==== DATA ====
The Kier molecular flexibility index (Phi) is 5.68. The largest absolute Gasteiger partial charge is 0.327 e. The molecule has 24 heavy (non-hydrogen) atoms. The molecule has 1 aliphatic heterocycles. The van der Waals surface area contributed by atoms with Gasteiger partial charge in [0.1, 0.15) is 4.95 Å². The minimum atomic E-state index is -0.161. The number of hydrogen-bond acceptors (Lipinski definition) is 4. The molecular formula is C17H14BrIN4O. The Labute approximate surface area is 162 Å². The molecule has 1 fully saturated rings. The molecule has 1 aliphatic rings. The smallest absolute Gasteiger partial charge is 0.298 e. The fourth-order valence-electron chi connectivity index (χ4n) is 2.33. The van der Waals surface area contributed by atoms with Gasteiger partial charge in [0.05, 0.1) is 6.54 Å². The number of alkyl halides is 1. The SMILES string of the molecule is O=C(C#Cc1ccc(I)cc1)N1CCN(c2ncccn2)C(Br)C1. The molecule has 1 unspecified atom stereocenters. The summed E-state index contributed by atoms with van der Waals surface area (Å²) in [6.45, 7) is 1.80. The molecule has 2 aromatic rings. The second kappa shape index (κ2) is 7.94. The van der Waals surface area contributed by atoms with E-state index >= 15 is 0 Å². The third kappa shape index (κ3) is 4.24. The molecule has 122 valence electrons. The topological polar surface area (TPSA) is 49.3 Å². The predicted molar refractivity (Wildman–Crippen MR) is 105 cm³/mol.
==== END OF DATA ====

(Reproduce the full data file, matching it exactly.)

The Kier molecular flexibility index (Phi) is 5.68. The largest absolute Gasteiger partial charge is 0.327 e. The molecule has 24 heavy (non-hydrogen) atoms. The molecule has 1 aliphatic heterocycles. The van der Waals surface area contributed by atoms with Gasteiger partial charge in [0.1, 0.15) is 4.95 Å². The minimum atomic E-state index is -0.161. The number of hydrogen-bond acceptors (Lipinski definition) is 4. The molecular formula is C17H14BrIN4O. The Labute approximate surface area is 162 Å². The molecule has 1 fully saturated rings. The molecule has 1 aliphatic rings. The smallest absolute Gasteiger partial charge is 0.298 e. The fourth-order valence-electron chi connectivity index (χ4n) is 2.33. The van der Waals surface area contributed by atoms with Gasteiger partial charge in [0.05, 0.1) is 6.54 Å². The number of alkyl halides is 1. The SMILES string of the molecule is O=C(C#Cc1ccc(I)cc1)N1CCN(c2ncccn2)C(Br)C1. The molecule has 1 unspecified atom stereocenters. The summed E-state index contributed by atoms with van der Waals surface area (Å²) in [6.45, 7) is 1.80. The molecule has 2 aromatic rings. The second kappa shape index (κ2) is 7.94. The van der Waals surface area contributed by atoms with E-state index >= 15 is 0 Å². The third kappa shape index (κ3) is 4.24. The molecule has 122 valence electrons. The topological polar surface area (TPSA) is 49.3 Å². The predicted molar refractivity (Wildman–Crippen MR) is 105 cm³/mol.